Practice Pointers: I-9 Verification During the COVID-19 Era

Practice Pointers: I-9 Verification During the COVID-19 Era

July 27, 2020

Companies that are surviving the economic downturn sparked by the COVID-19 pandemic and related restrictions and concerns may be finding it difficult to conduct the usual Form I-9 Employment Eligibility Verification process for new hires. Fortunately, some temporary flexibilities that can be used to address this situation were recently extended.

  • U.S. Immigration and Customs Enforcement (ICE) has extended flexibility several times that were initially summarized in a March 2020 news release. Most recently, the flexibilities, including a deferral of the physical presence requirements associated with the I-9 process for employers whose employees are working remotely due to the pandemic, were extended until August 19, 2020.
  • Employers with employees taking physical proximity precautions due to COVID-19 will not be required to review the employee’s identity and employment authorization documents in the employee’s physical presence for the time being. However, employers must inspect the Section 2 documents remotely (for example, over video link, fax, or email) and obtain, inspect, and retain copies of the documents within three business days for purposes of completing Section 2.
  • Employers should enter “COVID-19” as the reason for the physical inspection delay in the Section 2 Additional Information field once physical inspection takes place after normal operations resume.
  • Once normal operations resume, all employees who were onboarded using remote verification must report to their employer within three business days for in-person verification of identity and employment eligibility documentation.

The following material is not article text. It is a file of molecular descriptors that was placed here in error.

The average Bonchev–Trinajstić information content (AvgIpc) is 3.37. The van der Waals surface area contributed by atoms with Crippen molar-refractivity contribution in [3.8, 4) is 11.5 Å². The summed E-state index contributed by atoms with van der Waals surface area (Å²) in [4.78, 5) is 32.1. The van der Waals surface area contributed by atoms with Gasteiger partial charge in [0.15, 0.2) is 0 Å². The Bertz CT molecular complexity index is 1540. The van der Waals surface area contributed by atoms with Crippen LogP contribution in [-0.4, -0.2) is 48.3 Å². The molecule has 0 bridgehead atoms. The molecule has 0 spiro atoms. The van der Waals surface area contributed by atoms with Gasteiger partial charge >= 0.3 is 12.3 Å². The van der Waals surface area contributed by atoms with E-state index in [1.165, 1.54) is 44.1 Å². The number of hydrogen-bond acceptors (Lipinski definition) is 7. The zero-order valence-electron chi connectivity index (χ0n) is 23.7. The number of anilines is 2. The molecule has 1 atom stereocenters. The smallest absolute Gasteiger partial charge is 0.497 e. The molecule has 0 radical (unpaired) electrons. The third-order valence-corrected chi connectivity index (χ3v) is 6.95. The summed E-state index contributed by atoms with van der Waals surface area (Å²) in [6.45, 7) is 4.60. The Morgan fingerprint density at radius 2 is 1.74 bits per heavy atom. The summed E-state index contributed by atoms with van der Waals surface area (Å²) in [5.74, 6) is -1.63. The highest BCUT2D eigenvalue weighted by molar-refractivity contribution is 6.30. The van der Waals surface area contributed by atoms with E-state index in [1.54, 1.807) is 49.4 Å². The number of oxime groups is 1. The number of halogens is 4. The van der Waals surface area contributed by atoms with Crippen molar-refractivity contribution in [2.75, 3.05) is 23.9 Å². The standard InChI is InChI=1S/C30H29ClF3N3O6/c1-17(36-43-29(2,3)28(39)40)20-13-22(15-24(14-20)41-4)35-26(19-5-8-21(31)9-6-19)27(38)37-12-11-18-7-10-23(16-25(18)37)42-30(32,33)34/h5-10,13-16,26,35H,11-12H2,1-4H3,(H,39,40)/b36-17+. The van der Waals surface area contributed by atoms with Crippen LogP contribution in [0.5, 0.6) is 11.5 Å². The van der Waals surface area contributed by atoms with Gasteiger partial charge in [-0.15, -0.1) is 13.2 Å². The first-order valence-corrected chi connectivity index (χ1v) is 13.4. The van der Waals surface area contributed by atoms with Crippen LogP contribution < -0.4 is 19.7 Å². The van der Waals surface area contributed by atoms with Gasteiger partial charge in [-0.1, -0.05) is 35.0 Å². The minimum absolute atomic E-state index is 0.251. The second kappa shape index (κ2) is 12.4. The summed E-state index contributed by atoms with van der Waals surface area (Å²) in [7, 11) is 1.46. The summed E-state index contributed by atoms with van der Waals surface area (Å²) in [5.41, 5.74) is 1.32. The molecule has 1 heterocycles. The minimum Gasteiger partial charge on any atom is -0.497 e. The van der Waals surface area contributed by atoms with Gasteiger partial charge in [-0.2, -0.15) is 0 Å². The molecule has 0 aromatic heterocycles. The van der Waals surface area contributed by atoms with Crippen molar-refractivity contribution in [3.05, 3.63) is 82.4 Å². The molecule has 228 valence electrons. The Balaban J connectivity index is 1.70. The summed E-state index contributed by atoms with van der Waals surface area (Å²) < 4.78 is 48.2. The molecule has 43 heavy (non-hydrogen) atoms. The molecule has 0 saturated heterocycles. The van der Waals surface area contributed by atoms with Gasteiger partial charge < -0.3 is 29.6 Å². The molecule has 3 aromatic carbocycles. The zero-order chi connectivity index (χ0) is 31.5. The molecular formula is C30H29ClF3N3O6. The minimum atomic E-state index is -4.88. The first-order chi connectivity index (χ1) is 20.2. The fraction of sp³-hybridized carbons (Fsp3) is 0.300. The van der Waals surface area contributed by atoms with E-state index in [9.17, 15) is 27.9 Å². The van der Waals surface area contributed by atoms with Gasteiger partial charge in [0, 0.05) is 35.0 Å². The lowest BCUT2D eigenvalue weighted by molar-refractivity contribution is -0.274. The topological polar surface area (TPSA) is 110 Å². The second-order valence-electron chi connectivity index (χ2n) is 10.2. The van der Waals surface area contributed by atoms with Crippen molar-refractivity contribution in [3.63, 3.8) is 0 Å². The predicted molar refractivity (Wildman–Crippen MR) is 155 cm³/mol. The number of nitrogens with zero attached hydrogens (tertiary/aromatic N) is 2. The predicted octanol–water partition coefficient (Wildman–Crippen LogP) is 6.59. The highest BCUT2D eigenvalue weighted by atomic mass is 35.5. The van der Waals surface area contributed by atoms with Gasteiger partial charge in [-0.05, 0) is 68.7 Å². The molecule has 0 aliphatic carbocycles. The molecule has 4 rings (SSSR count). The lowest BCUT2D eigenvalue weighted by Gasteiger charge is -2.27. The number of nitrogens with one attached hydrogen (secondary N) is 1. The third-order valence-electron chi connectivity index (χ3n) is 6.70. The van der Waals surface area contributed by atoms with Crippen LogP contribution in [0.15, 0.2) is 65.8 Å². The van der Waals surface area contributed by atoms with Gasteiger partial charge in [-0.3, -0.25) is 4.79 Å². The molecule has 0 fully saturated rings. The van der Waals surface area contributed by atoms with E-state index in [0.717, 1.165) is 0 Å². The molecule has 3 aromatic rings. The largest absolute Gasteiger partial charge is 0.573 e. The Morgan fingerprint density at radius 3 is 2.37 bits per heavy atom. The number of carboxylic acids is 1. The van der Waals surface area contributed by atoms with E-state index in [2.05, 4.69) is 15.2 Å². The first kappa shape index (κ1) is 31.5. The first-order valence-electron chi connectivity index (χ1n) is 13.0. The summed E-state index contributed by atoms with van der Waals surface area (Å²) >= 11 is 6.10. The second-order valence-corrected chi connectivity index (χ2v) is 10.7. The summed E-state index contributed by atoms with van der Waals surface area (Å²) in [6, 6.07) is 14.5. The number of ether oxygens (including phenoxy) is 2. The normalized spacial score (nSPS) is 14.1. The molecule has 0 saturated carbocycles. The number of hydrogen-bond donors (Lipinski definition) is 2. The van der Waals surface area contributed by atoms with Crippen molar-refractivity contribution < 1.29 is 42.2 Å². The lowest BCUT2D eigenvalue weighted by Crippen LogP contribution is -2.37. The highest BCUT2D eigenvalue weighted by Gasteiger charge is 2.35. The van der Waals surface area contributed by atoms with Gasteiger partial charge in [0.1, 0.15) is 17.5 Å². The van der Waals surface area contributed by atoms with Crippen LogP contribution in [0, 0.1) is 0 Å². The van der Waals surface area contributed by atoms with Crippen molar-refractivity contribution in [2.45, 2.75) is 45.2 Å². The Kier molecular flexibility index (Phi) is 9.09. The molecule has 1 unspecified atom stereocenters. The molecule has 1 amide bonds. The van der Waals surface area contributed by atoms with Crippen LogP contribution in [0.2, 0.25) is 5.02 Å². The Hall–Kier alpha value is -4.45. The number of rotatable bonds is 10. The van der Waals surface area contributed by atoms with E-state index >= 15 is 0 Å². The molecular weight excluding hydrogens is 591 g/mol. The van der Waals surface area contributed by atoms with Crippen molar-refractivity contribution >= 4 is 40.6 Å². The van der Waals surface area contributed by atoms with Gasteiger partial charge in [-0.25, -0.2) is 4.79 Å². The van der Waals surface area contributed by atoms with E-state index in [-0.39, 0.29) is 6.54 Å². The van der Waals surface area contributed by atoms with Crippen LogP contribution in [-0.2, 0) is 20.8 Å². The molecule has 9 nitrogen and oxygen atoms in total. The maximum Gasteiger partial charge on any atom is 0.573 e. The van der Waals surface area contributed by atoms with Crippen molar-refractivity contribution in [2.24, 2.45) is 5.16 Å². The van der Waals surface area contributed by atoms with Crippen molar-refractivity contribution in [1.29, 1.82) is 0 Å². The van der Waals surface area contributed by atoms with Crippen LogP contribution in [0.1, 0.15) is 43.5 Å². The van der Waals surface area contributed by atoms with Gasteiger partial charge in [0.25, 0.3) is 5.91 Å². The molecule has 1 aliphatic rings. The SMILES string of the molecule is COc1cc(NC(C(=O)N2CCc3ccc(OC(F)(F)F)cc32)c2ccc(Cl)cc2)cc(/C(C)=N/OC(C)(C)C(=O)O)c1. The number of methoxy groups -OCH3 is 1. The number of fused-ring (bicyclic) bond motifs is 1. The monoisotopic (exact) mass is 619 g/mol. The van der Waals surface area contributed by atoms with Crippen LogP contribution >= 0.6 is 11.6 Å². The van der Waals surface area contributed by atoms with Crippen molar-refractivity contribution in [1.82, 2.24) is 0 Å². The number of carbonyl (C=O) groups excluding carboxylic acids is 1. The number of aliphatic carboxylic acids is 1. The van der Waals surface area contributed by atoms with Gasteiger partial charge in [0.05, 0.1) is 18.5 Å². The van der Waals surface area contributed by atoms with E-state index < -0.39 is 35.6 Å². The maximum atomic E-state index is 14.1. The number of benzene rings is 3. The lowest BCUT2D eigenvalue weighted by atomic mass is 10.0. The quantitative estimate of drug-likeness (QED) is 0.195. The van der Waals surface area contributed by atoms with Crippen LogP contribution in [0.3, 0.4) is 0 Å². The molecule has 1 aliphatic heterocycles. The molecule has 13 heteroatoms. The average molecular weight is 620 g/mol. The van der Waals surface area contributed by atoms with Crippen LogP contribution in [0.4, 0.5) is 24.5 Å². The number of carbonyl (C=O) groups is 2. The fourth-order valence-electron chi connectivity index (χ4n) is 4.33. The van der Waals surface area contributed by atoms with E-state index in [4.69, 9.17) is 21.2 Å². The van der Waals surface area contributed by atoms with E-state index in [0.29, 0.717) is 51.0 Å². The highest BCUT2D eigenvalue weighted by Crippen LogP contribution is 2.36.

• Once the documents have been physically inspected, the employer should add “documents physically examined” with the date of inspection to the Section 2 additional information field on the Form I-9, or to Section 3, as appropriate.
  • Employers who avail themselves of this option must provide written documentation of their remote onboarding and telework policy for each employee. This burden rests solely with the employers, ICE noted.
  • However, if newly hired employees or existing employees are subject to COVID-19 quarantine or lockdown protocols, DHS will evaluate this on a case-by-case basis. Additionally, employers may designate an authorized representative to act on their behalf to complete Section 2.
  • A recurring theme, noted during a June 2020 liaison meeting between the American Immigration Lawyers Association and ICE Homeland Security Investigations, is that ICE agents are looking at every situation on a case-by-case basis and trying to be as flexible as possible, although they remain alert to potential fraud and do not anticipate future changes to the in-person inspection requirement.
  • ICE noted during the same meeting that the agency does not expect an employer to bring back people who no longer work for the employer to verify documents, once the emergency situation is over. The employer can indicate “terminated before physical review” in such cases.

The extension of flexibilities applies only to employers and workplaces operating remotely. There are no exceptions for in-person verification of identity and employment eligibility documentation for employees who are physically present at a work location.

ICE also announced that no additional extensions will be granted to employers that were served notices of inspection by ICE during the month of March 2020. ICE said that DHS will continue to monitor the ongoing national emergency and provide updated guidance as needed. Employers are required to monitor the DHS and ICE websites for additional updates regarding when the extensions will be terminated, and normal operations will resume, ICE said.

More Information:

Contact your WR attorney for advice in specific situations.

 

By | 2020-07-27T12:26:14-08:00 July 27th, 2020|I-9|Comments Off on Practice Pointers: I-9 Verification During the COVID-19 Era

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